In 2019, Bollinger Motors boldly brought forward the B1 and B2; a fully electric truck and SUV pair that promised unique innovations, and boxy looks that would make any Land Rover Defender fan palpitate. We even chatted with CEO Robert Bollinger about those vehicles. Yet even as 2019 wasn’t really all that long ago, the automotive landscape is already drastically different, and promises to be even more different in the years to come. The Corvette moved its engine around. Ford no longer sells passenger cars in America. And Dodge is having something to do with electric vehicles. Moreover, there’s been incredible disruption in the electric truck and SUV space, the very arenas where Bollinger promised to compete in. The well-funded Rivian R1T, relatively affordable Ford F-150 Lightning, and upcoming Chevrolet Silverado EV have since debuted or began production before Bollinger can bring either the B1 and B2 to market.
Somewhere in the short timeline of all these new electric truck revelations, Bollinger flinched.
Officially, and effective immediately, Bollinger Motors is shuffling the B1 and B2 to the bottom of product deck, as the company chooses instead to focus on commercial electric vehicle solutions for GVWR classes 3-6.
“We started Bollinger Motors in 2015 with a dream and a desire to make the best trucks possible,” said CEO Robert Bollinger. “We’ve put countless hours of hard work and passion into making something that makes us proud. However, today, we’re postponing the consumer trucks’ development and shifting our focus to commercial trucks and fleets.”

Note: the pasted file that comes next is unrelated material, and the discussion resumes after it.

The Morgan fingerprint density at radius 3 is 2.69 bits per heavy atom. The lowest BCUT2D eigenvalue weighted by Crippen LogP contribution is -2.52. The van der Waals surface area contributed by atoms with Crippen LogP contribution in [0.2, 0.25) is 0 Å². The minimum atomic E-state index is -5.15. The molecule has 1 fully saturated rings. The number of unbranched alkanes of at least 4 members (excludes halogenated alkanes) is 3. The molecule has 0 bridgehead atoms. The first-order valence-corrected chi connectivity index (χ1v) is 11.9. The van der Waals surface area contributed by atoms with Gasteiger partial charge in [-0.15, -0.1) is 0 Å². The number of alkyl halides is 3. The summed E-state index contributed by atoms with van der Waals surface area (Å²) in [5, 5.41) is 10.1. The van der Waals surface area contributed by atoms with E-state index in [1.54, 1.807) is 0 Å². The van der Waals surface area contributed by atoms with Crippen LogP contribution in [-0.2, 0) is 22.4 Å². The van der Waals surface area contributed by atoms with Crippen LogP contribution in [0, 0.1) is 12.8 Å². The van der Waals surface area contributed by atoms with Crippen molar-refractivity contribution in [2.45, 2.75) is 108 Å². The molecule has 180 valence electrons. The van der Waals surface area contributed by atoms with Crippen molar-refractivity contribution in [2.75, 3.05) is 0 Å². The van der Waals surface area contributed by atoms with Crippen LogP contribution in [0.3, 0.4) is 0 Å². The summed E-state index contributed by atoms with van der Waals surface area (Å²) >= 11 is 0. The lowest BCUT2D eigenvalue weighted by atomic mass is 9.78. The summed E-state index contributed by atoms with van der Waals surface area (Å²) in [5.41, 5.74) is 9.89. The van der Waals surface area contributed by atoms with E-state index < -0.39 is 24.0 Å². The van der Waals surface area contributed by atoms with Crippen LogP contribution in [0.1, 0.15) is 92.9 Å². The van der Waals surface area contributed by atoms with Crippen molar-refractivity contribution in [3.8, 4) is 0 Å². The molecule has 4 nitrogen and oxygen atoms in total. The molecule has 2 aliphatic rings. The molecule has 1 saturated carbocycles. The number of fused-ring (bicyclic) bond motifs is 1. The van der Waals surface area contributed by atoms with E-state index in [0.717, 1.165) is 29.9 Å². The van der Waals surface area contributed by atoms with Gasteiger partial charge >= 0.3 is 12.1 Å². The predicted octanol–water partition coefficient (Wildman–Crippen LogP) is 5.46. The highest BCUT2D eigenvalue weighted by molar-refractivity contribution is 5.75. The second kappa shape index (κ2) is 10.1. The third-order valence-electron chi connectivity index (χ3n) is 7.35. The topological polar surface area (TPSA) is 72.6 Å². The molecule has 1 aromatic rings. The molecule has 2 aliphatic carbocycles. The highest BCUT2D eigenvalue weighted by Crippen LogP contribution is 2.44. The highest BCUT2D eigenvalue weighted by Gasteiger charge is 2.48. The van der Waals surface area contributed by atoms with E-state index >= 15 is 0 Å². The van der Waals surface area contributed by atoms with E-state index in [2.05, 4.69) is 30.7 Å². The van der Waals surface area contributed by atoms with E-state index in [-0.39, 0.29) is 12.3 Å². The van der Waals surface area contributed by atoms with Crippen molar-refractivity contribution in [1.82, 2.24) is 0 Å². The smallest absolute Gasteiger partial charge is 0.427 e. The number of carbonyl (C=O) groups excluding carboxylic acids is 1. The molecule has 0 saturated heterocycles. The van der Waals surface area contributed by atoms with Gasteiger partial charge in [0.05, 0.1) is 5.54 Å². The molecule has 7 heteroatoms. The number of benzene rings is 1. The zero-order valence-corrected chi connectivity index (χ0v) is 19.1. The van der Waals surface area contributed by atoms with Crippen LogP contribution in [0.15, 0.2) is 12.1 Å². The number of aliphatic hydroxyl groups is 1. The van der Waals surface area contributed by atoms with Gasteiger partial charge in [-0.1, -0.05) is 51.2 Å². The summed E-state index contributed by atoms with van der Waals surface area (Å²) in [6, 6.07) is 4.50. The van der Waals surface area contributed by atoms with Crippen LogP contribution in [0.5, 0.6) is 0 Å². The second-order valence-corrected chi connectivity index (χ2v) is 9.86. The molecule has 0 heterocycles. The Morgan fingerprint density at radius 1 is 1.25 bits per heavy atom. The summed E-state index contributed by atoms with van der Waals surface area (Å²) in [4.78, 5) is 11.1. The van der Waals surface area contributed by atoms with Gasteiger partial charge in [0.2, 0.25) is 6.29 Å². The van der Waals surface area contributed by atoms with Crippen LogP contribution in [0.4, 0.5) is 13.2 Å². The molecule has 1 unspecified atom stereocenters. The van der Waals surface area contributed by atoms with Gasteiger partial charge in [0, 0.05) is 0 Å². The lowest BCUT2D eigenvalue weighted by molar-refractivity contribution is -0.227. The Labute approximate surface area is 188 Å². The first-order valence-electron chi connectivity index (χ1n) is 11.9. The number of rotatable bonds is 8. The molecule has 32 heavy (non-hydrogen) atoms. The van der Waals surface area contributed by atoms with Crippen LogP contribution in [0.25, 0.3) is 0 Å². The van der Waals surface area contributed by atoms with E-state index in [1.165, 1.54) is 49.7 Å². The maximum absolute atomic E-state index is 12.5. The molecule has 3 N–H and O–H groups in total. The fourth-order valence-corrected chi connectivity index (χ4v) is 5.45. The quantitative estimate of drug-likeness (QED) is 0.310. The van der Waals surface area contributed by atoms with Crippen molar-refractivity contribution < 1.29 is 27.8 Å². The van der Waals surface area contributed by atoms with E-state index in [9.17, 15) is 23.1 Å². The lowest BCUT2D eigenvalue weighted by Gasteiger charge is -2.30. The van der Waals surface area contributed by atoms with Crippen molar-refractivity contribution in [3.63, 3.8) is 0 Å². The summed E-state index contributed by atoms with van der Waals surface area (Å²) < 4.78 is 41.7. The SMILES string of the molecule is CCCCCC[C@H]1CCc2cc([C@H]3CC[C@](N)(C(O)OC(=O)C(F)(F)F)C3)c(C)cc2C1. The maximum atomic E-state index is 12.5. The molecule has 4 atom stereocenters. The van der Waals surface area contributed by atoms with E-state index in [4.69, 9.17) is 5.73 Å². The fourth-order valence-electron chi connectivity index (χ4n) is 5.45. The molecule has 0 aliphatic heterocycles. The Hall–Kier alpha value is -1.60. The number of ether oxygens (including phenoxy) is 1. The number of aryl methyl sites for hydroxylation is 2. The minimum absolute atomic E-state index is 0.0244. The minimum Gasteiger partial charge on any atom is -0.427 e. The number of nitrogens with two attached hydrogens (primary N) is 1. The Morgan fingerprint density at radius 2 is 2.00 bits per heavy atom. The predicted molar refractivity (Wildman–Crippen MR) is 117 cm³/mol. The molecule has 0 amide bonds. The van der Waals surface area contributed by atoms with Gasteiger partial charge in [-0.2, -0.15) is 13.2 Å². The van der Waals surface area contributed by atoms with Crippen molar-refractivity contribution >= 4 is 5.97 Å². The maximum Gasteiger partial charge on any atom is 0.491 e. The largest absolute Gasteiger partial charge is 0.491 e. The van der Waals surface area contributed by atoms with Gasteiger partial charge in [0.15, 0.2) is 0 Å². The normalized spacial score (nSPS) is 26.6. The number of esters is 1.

Bollinger confirmed in a press release that anyone who placed a deposit on the B1 and B2 will receive a refund
Bollinger Motors Is Already Developing Electric Commercial Vehicle Chassis
Bollinger Motors has been working on the development of its commercial-grade Chass-E electric chassis, so the shelving of the B1 and B2 will help dial in the focus of the company’s personnel. Spanning between multiple GVWR weight classes, the Bollinger Chass-E-3 is said to have a payload of up to 8,000 lbs, Chass-E-4 a payload up to 9,000 lbs, and the Chass-E-5 a payload up to 11,500 lbs. All three Bollinger Chass-E platforms pull their energy from patent-pending Bollinger Motors 700-volt battery packs, available in 140, 210, and 280 kWh sizes. The bandwidth makes the electric chassis a strong zero-emissions solution for several use cases.
Bollinger Motors also debuted its Deliver-E van last summer, with varying battery sizes between 70, 105, 140, 175, and 210 kWh. The Deliver-E van spans between Class 2b and Class 5.